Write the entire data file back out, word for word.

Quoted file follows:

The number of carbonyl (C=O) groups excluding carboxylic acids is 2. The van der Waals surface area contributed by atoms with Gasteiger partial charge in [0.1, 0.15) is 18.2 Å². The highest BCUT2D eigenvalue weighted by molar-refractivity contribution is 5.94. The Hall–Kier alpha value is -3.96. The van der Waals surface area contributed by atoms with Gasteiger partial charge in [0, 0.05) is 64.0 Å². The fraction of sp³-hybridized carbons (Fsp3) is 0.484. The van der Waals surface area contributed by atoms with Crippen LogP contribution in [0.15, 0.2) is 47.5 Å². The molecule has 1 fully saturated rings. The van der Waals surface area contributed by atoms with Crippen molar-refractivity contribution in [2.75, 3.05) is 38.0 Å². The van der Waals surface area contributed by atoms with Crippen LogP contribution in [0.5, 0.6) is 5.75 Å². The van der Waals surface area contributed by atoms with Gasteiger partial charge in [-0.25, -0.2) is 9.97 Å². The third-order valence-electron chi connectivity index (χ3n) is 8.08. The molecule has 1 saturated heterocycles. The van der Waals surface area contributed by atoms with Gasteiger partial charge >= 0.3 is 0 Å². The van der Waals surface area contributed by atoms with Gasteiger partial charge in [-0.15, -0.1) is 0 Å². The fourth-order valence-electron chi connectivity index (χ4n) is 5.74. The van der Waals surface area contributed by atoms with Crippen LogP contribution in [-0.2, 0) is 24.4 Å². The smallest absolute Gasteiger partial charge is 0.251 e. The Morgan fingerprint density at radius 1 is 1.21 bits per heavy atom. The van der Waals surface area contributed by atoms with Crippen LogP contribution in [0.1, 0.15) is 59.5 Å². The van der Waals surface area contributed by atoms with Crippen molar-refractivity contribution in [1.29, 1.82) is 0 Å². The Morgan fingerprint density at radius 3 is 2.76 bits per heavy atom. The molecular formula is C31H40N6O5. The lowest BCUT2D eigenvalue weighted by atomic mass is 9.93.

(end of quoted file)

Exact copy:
The number of carbonyl (C=O) groups excluding carboxylic acids is 2. The van der Waals surface area contributed by atoms with Gasteiger partial charge in [0.1, 0.15) is 18.2 Å². The highest BCUT2D eigenvalue weighted by molar-refractivity contribution is 5.94. The Hall–Kier alpha value is -3.96. The van der Waals surface area contributed by atoms with Gasteiger partial charge in [0, 0.05) is 64.0 Å². The fraction of sp³-hybridized carbons (Fsp3) is 0.484. The van der Waals surface area contributed by atoms with Crippen LogP contribution in [0.15, 0.2) is 47.5 Å². The molecule has 1 fully saturated rings. The van der Waals surface area contributed by atoms with Crippen molar-refractivity contribution in [2.75, 3.05) is 38.0 Å². The van der Waals surface area contributed by atoms with Crippen LogP contribution in [0.5, 0.6) is 5.75 Å². The van der Waals surface area contributed by atoms with Gasteiger partial charge in [-0.25, -0.2) is 9.97 Å². The third-order valence-electron chi connectivity index (χ3n) is 8.08. The molecule has 1 saturated heterocycles. The van der Waals surface area contributed by atoms with Gasteiger partial charge >= 0.3 is 0 Å². The van der Waals surface area contributed by atoms with Gasteiger partial charge in [-0.15, -0.1) is 0 Å². The fourth-order valence-electron chi connectivity index (χ4n) is 5.74. The van der Waals surface area contributed by atoms with Crippen LogP contribution in [-0.2, 0) is 24.4 Å². The smallest absolute Gasteiger partial charge is 0.251 e. The Morgan fingerprint density at radius 1 is 1.21 bits per heavy atom. The van der Waals surface area contributed by atoms with Crippen LogP contribution in [0.1, 0.15) is 59.5 Å². The van der Waals surface area contributed by atoms with Crippen molar-refractivity contribution in [1.29, 1.82) is 0 Å². The Morgan fingerprint density at radius 3 is 2.76 bits per heavy atom. The molecular formula is C31H40N6O5. The lowest BCUT2D eigenvalue weighted by atomic mass is 9.93.